How about a hierarchy for your personal investments?
You’ll probably be familiar with Maslow’s Hierarchy of Needs if you've studied psychology, or more likely, marketing as part of your business school curricula. This hierarchy was formulated by Abraham Maslow to classify and understand levels of human needs.india Updated: Nov 15, 2009 21:38 IST
You’ll probably be familiar with Maslow’s Hierarchy of Needs if you've studied psychology, or more likely, marketing as part of your business school curricula. This hierarchy was formulated by Abraham Maslow to classify and understand levels of human needs.
Starting from the most basic level, these roughly correspond to physiological needs — safety, social needs and at the top of the hierarchy, what he called self-actualisation. According to Maslow, needs at a higher level become important only when those at the lower level are met. A hungry person is unlikely to worry much about the deeper meaning of life.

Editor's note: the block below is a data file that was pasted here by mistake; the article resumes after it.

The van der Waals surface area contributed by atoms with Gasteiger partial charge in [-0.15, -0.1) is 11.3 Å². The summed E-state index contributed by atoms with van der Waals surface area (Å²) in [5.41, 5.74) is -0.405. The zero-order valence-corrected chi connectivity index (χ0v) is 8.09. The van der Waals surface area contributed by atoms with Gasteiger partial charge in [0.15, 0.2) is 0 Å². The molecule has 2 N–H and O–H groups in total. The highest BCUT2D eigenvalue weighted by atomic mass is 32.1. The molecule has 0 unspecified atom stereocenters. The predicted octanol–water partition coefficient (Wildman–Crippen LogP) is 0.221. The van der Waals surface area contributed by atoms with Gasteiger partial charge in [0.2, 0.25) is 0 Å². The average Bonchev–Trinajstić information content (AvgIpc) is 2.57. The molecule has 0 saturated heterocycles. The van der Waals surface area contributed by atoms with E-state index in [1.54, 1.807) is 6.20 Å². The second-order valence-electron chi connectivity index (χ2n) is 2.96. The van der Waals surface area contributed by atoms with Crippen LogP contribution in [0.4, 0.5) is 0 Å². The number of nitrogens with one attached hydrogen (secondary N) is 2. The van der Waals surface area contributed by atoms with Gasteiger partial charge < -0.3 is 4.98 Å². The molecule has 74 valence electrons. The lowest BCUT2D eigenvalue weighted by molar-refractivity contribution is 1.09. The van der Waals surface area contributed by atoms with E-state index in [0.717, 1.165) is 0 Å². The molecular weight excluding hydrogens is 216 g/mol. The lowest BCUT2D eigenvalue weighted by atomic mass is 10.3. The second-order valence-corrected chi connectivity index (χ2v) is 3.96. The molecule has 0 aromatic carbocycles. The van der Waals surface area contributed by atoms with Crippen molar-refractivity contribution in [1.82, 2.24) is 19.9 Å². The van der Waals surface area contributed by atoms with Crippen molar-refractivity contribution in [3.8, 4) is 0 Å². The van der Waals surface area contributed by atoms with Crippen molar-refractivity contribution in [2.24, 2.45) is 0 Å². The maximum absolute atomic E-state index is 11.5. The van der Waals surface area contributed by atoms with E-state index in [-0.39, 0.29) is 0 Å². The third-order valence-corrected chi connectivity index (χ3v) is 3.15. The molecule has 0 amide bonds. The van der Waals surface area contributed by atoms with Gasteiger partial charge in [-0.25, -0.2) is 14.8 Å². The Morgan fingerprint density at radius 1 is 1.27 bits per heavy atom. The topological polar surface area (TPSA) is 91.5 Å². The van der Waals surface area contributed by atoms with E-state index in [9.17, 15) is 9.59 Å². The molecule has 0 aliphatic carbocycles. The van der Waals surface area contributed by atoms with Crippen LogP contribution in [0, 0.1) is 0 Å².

This idea of hierarchy of needs can be useful in planning one’s savings and investments. There are types of investments that belong at a higher level of a ‘Hierarchy of Savings’ and shouldn’t be attempted before the lower levels are taken care of. Here’s what I think this Hierarchy of Savings should be like.
Level 1 Basic contingency funds: This should be the money that you may need to handle a personal emergency. Should be available instantly, partly as physical cash and partly as immediately accessible bank balance.
Level 2 Term Insurance: A realistic amount should be calculated to allow your dependents to finance at least short- and medium-term life goals if you were to drop dead or incapacitated.
Level 3 Savings for Foreseeable Short-Term Goals: Money needed for expenses you plan to make within two to three years. Almost all of this should be in minimal risk deposit-type savings avenues.
Level 4 Savings for long-term foreseeable goals: Same as level 3, except the planned expenses are more than three to five years away. This level should be invested in equity and equity-backed investments like equity mutual funds.
One could think of many levels beyond this; the details matter much less than the concept. Depending on one’s circumstances, the levels may have to be modified. However, this is not an asset allocation tool. The point of this exercise is to prevent yourself from going to higher level unless the lower one is fulfilled. It’s simply a way of reinforcing that there’s little point in trying to fine-tune how much you will earn in an equity investment if you haven’t put away cash for an immediate emergency.